Lindred (Lindy) Greer
Associate Professor of Organizational Behavior
The term “rockstar prof” might not be more applicable than when it is used to describe Stanford’s Lindred Greer. She has nearly 5,000 Google Scholar citations and rave reviews from students. In addition to teaching the core Groups and Teams course at Stanford’s Graduate School of Business, she teaches the elective she developed, the Psychology of Start-up Teams. Her research into team dynamics and power structures has been featured in many prominent media outlets.
“I took Professor Lindred Greer’s course The Psychology of Start-Up Teams in the Spring quarter of my first year at the Stanford Graduate School of Business and found it to be the most valuable course that I took while at the GSB,” one student told us. “This is a bold statement, there are great classes at the GSB, but I stand behind it because it has been the most unforgettable class for me. It’s been almost a year since I took the class, and I still put into practice what I learned, daily. It is rare to have a class that talks practically about the high-level thinking of setting a purpose and a vision, as well as the nitty-gritty details of types of decision-making and which ones are red-flags. Yet, when building or joining a growing company, it is both the high level and the details that make or break it. Her research is not only innovative, but it’s also extremely useful.”
When she’s not researching or teaching, Greer can be found in pilates classes, running with her cavalier spaniel, and reading fantasy books.
Current Age: 37
At current institution since what year? 2013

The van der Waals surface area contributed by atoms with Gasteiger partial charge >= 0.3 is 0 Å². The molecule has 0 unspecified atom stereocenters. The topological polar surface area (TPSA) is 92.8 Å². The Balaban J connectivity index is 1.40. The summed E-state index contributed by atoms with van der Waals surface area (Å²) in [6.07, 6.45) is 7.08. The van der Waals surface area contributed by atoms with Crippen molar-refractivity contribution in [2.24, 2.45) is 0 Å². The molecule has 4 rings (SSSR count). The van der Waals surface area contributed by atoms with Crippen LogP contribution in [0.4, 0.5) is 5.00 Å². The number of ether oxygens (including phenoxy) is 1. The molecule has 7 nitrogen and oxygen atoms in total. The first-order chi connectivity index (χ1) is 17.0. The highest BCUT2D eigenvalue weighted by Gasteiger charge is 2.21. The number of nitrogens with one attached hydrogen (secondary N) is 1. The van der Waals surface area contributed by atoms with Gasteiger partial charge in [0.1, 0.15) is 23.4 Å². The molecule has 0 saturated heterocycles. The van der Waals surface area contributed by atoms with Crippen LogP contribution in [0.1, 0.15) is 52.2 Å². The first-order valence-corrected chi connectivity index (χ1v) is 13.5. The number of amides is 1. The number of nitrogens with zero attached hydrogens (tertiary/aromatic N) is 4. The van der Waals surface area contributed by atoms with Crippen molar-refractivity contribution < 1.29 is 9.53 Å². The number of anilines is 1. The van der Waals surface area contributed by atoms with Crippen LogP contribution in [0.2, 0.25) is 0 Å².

Education: BS Economics, Wharton School of Business, University of Pennsylvania; Ph.D., Social & Organizational Psychology, Leiden University, The Netherlands
List of current MBA courses you currently teach: The Psychology of Start-up Teams; Managing Groups and Teams
TELL US ABOUT YOUR LIFE AS A PROFESSOR:
I knew I wanted to be a business school professor when… As a Wharton undergrad, I fell in love with the power of business research to improve the human experience through bettering the lives of people at work and creating businesses that positively impact their communities.
What are you currently researching and what is the most significant discovery you’ve made from it? I am fascinated by team design, especially in early-stage start-up teams. In my current favorite project, we (including my co-authors Nicole Abi-Esber and Charles Chu) show that the best performing start-up teams are not necessarily more hierarchical or more flat, but rather, engage in ‘hierarchical flexing’ – the teams can fluidly switch back and forth between being more hierarchical or more egalitarian, depending on task demands.
If I weren’t a business school professor… I would love executive coaching or running a start-up that provides a product to help improve team dynamics in companies.
What do you think makes you stand out as a professor? I care. I care deeply about helping my students acquire the tools they need to achieve their dreams and be leaders who can make a positive difference in the world.
One word that describes my first-time teaching: Fun!
Professor you most admire and why: Professor Margaret Neale. Beyond her research revolutionizing the study of negotiation, her strength, and her unfailing fairness, she has also invested considerable energy in helping mentor and develop female and minority students and faculty, myself included. As one of her mentees said at her retirement party recently, “Maggie didn’t just do good research, she did good. Period.”
What do you enjoy most about teaching business students? I love that I’m helping students who can immediately (or in the very near future) apply what we are talking about in class to real-world changes in themselves or their companies.
What is most challenging? Balancing differing student needs – some prefer more theoretical depth and tension and others prefer more practical applications and takeaways
Using just one word, describe your favorite type of student: Curious